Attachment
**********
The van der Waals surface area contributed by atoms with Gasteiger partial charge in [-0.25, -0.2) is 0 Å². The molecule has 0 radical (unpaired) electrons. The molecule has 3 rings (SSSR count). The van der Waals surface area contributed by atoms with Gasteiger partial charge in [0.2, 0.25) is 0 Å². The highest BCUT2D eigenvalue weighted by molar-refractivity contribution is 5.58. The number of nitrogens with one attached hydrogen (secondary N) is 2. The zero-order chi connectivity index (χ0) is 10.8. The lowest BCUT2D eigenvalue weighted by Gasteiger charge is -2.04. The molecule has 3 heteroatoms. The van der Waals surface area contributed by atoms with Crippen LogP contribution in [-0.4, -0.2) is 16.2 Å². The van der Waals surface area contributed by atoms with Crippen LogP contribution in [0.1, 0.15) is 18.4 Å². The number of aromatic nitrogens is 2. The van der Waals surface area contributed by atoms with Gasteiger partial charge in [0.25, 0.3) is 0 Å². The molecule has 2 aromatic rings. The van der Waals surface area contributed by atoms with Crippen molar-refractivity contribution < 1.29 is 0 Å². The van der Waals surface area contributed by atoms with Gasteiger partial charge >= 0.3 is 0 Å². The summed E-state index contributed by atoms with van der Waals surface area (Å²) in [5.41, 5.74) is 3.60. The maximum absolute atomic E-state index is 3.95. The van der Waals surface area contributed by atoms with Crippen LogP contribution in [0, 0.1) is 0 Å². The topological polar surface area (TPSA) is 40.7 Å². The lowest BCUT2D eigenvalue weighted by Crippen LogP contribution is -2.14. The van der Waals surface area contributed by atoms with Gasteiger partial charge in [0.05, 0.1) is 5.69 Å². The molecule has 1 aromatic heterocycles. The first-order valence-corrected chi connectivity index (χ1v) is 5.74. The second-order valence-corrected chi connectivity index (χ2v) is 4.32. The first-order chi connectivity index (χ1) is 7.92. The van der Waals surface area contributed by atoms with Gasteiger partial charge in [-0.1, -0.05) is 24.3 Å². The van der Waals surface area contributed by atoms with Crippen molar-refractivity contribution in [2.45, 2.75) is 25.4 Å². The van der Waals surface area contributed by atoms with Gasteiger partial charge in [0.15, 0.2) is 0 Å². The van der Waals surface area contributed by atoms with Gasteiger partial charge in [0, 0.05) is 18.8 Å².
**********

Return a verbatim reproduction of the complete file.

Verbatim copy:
The van der Waals surface area contributed by atoms with Gasteiger partial charge in [-0.25, -0.2) is 0 Å². The molecule has 0 radical (unpaired) electrons. The molecule has 3 rings (SSSR count). The van der Waals surface area contributed by atoms with Gasteiger partial charge in [0.2, 0.25) is 0 Å². The highest BCUT2D eigenvalue weighted by molar-refractivity contribution is 5.58. The number of nitrogens with one attached hydrogen (secondary N) is 2. The zero-order chi connectivity index (χ0) is 10.8. The lowest BCUT2D eigenvalue weighted by Gasteiger charge is -2.04. The molecule has 3 heteroatoms. The van der Waals surface area contributed by atoms with Crippen LogP contribution in [-0.4, -0.2) is 16.2 Å². The van der Waals surface area contributed by atoms with Crippen LogP contribution in [0.1, 0.15) is 18.4 Å². The number of aromatic nitrogens is 2. The van der Waals surface area contributed by atoms with Gasteiger partial charge in [0.25, 0.3) is 0 Å². The molecule has 2 aromatic rings. The van der Waals surface area contributed by atoms with Crippen molar-refractivity contribution < 1.29 is 0 Å². The van der Waals surface area contributed by atoms with Gasteiger partial charge >= 0.3 is 0 Å². The summed E-state index contributed by atoms with van der Waals surface area (Å²) in [5.41, 5.74) is 3.60. The maximum absolute atomic E-state index is 3.95. The van der Waals surface area contributed by atoms with Crippen LogP contribution in [0, 0.1) is 0 Å². The topological polar surface area (TPSA) is 40.7 Å². The lowest BCUT2D eigenvalue weighted by Crippen LogP contribution is -2.14. The van der Waals surface area contributed by atoms with Gasteiger partial charge in [0.05, 0.1) is 5.69 Å². The molecule has 1 aromatic heterocycles. The first-order valence-corrected chi connectivity index (χ1v) is 5.74. The second-order valence-corrected chi connectivity index (χ2v) is 4.32. The first-order chi connectivity index (χ1) is 7.92. The van der Waals surface area contributed by atoms with Gasteiger partial charge in [-0.1, -0.05) is 24.3 Å². The van der Waals surface area contributed by atoms with Crippen molar-refractivity contribution in [2.45, 2.75) is 25.4 Å². The van der Waals surface area contributed by atoms with Gasteiger partial charge in [0.15, 0.2) is 0 Å². The van der Waals surface area contributed by atoms with Gasteiger partial charge in [0, 0.05) is 18.8 Å².